Eva never received a response to her emails. But she was not the only student that emailed Fletcher and White about this post-George Floyd public statement. Some of these students received a response from Fletcher (as obtained by VAN): “Thank you all for your expression of concern about this issue, which is indeed of paramount importance to us all.”

On July 8, White reached out to some students who had been critical of “South Pacific.” (The overlap between these students and those contacted by Fletcher remains unclear.) In her July 8 email, a copy of which was also obtained by VAN, White wrote that senior Aspen staff would soon provide details of its “deep exploration of our mindsets, philosophies, and policies toward meaningful actions moving forward.”

A week later, an email was sent from a general Aspen email address to all former and current members of the Aspen community.

We share in the grief and outrage felt by so many following the killings of Breonna Taylor, George Floyd, Elijah McClain, and countless other Black Americans. The legacy of anti-Black racism in our country is ugly and brutal, and it represents a clear and present threat to the very fabric of our society… As an organization, we are committed to understanding fully the impact of structural racism and the anguish, humiliation, and fear that Black, Indigenous, and People of Color have had to endure, and continue to experience to this day.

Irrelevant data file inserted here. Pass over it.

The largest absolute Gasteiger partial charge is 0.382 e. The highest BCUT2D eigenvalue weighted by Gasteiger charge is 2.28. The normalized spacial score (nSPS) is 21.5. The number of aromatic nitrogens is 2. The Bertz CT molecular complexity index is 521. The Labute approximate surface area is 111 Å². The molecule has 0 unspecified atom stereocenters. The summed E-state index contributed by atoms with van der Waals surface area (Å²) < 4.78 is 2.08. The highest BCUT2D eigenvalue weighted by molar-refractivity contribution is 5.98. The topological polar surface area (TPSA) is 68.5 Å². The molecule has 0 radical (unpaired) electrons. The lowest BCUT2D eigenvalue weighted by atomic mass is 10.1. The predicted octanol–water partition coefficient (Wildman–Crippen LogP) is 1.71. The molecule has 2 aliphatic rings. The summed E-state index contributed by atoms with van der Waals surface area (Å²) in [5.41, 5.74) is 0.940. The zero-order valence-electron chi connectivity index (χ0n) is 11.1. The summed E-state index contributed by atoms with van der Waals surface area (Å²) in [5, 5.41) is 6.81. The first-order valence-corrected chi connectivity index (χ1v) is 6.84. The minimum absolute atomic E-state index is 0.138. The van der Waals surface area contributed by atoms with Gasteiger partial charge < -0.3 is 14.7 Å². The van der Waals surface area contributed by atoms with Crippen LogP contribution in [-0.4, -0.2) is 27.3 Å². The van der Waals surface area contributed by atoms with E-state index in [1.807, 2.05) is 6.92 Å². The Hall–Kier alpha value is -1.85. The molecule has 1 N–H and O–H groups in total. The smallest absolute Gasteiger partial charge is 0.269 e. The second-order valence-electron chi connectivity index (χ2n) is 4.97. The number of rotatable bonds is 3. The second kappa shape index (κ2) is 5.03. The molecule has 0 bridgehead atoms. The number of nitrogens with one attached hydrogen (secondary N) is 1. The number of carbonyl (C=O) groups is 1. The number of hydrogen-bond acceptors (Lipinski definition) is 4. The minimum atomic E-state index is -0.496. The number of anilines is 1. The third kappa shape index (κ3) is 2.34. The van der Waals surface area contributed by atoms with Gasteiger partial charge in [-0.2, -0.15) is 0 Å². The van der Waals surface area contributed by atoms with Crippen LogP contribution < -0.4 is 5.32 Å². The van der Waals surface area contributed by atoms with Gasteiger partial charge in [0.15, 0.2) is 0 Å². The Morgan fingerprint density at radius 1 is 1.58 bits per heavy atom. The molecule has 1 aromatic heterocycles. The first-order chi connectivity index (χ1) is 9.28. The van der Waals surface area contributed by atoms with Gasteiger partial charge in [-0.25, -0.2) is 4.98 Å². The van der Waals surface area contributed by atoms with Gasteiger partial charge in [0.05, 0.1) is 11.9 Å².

Later in the email, Aspen detailed the steps they would take to promote diversity. They wrote that they would “deepen our efforts to recruit the most talented students from around the world, to create a genuine culture of inclusion and belonging for our [Aspen] family, and to provide additional scholarship and fellowship funding for those who come from communities that have been traditionally underrepresented in classical music.” They also wrote that “we will do more to lift the creative voices of Black artists that have been marginalized.”

This effort involved commissioning new works by Black composers. It also involved the creation of “Black Voices, from the AMSF Archives,” a social media series featuring “works by African-American composers that have been performed at [Aspen].” A search of Aspen’s Twitter account revealed only one work from this archive, a 2019 performance of George Theophilus Walker’s “Lyric for Strings” that the account tweeted on Juneteenth.